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How Does a Flea & Tick Collar Work?

| Updated September 26, 2017

Flea and tick collars are just one option a pet owner has to control pesky parasites. Like other flea and tick treatments, collars use chemicals to kill specific parasites at different life stages. Collars vary widely in their effectiveness because they use different chemicals and mechanisms to do their job.

Traditional Flea and Tick Collars

A flea and tick collar works one of two ways:

  • Releases a toxic gas to the pet's head and neck area to locally kill fleas and ticks
  • Emits a chemical that's absorbed into the pet's skin on a wider area.

Historically, flea and tick collars had a poor reputation among vets who routinely saw cats and dogs suffering from flea infestation on the lower portions of their bodies. As new products became available that offered more comprehensive parasite protection, such as spot-on topicals, veterinarians promoted their use over more traditional methods, such as collars, sprays and powders.

Advanced Collars

Some vets are giving flea collars a second chance with a newer product on the market, produced by Bayer. The Seresto collar combines routine chemicals used for flea and tick prevention, imidacloprid and flumethrin, into a special collar that's made to continuously replace chemicals over an eight-month period. The collar is made of a special material that gradually releases the chemicals to spread over the cat or dog's skin surface. The collar is water and sunlight resistant, maintaining its effectiveness even if a dog has a monthly bath. If a dog spends more time in the water, the collar's effective time period decreases to five months.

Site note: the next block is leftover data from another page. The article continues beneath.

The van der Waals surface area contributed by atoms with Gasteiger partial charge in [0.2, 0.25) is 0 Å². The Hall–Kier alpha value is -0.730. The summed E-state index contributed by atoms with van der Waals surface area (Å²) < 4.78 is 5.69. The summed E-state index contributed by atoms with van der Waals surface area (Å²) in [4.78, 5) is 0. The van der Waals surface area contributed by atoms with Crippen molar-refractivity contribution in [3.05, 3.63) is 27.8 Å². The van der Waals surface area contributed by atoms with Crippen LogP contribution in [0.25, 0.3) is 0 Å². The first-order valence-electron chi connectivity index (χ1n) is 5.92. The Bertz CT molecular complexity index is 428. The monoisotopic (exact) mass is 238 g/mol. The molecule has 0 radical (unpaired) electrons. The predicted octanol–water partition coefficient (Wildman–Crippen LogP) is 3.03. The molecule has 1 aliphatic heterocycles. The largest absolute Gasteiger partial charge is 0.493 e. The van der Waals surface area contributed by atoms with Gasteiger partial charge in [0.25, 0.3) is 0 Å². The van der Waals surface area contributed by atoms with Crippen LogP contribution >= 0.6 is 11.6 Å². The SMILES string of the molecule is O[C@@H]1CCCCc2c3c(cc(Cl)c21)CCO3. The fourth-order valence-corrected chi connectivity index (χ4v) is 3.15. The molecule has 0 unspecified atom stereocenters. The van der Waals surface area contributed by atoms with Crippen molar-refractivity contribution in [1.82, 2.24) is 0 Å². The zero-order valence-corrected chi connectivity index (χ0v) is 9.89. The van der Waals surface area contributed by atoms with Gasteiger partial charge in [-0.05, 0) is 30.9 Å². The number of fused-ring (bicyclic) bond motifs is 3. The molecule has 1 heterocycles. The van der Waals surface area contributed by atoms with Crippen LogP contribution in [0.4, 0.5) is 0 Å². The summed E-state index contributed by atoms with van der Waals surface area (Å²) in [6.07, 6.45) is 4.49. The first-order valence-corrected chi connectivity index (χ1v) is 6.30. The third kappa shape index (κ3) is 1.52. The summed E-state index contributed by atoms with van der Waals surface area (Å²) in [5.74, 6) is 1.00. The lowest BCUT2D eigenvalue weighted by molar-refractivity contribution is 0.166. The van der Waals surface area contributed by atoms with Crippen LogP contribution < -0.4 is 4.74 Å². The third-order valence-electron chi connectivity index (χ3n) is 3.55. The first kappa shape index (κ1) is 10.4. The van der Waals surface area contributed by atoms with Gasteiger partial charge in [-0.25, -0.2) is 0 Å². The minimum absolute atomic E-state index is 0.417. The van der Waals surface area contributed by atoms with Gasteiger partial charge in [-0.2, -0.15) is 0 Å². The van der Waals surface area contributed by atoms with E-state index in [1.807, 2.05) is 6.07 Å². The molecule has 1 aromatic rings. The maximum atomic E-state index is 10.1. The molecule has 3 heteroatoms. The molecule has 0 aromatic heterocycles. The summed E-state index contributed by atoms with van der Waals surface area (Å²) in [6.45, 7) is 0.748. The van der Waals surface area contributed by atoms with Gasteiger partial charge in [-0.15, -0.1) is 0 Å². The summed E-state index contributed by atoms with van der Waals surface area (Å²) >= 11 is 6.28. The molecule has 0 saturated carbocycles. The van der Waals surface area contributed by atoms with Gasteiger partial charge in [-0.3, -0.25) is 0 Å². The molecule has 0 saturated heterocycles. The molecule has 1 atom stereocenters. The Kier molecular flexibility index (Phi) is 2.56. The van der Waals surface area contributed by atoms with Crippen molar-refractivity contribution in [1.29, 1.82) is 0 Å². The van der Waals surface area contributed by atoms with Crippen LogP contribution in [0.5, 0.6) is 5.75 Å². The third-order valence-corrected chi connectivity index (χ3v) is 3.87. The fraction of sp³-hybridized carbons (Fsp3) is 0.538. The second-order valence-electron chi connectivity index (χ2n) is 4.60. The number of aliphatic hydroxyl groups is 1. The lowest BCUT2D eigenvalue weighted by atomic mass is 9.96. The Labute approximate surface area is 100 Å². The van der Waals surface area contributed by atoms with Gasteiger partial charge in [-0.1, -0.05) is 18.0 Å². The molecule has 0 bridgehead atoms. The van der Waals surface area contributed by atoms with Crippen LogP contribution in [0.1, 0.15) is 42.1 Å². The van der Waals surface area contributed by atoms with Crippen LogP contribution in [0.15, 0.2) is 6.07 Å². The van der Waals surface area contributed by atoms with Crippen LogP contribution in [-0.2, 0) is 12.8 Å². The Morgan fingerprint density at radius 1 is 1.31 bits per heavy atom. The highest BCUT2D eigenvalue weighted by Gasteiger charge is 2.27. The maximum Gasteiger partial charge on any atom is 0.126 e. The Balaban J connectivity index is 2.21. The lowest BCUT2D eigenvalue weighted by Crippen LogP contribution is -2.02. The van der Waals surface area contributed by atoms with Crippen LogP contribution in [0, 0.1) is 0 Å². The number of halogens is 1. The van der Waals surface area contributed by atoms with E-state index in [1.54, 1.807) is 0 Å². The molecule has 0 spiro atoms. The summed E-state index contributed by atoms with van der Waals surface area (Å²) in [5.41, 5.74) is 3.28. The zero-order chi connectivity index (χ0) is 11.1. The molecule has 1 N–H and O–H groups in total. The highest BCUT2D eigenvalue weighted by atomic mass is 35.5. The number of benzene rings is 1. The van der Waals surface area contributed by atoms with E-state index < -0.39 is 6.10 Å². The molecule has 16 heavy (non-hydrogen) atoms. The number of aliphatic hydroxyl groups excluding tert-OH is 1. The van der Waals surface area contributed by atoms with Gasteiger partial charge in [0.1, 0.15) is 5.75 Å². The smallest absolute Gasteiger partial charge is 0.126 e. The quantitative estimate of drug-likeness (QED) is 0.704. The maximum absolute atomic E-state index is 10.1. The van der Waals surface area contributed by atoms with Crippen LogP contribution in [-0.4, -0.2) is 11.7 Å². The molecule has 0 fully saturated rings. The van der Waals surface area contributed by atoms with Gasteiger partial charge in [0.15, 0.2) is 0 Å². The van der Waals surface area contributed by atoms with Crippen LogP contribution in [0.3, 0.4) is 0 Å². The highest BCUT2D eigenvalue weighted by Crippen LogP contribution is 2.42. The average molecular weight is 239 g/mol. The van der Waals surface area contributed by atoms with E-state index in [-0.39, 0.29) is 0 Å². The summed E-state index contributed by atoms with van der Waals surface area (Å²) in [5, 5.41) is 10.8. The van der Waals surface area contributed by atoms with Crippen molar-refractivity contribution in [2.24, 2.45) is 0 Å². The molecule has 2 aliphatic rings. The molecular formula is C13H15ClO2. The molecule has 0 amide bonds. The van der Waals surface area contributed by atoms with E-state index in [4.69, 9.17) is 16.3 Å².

Different Collars, Different Results

Not all collars are created equally and their effectiveness is driven by correct usage and the chemicals they contain. Common ingredients in flea collars include:

  • Organophosphate and carbamate-based chemicals, which kill adult fleas
  • Permethrin-based chemicals to kill adult fleas 
  • Pyrethrin to kill adult fleas 
  • Piperonyl butoxide to kill and repel some insects 
  • Amitraz to kill ticks 


  • Cats and kittens should never use parasite control products using amitraz or permethrin, which are toxic to cats.

One Size Does Not Fit All

A flea and tick collar for a dog can be deadly for a cat. Ingredients such as amitraz and permethrin are toxic to cats. As well, the Natural Resources Defense Council reports that parasite control products containing organophosphates are potentially dangerous to pets and people. The Council found possible risk to pets, children and adults from exposure to some organophosphates, including chemicals found in some flea collars such as:

  • Naled
  • Dichlorvos
  • Chlorpyrifos

Proper Protection

Your vet can help guide your flea and tick prevention choices. There are a wide variety of options to choose from, including spot-on topicals, oral tablets and shots. If you choose to use a flea collar, use it as directed to ensure it's safe use for your cat or dog.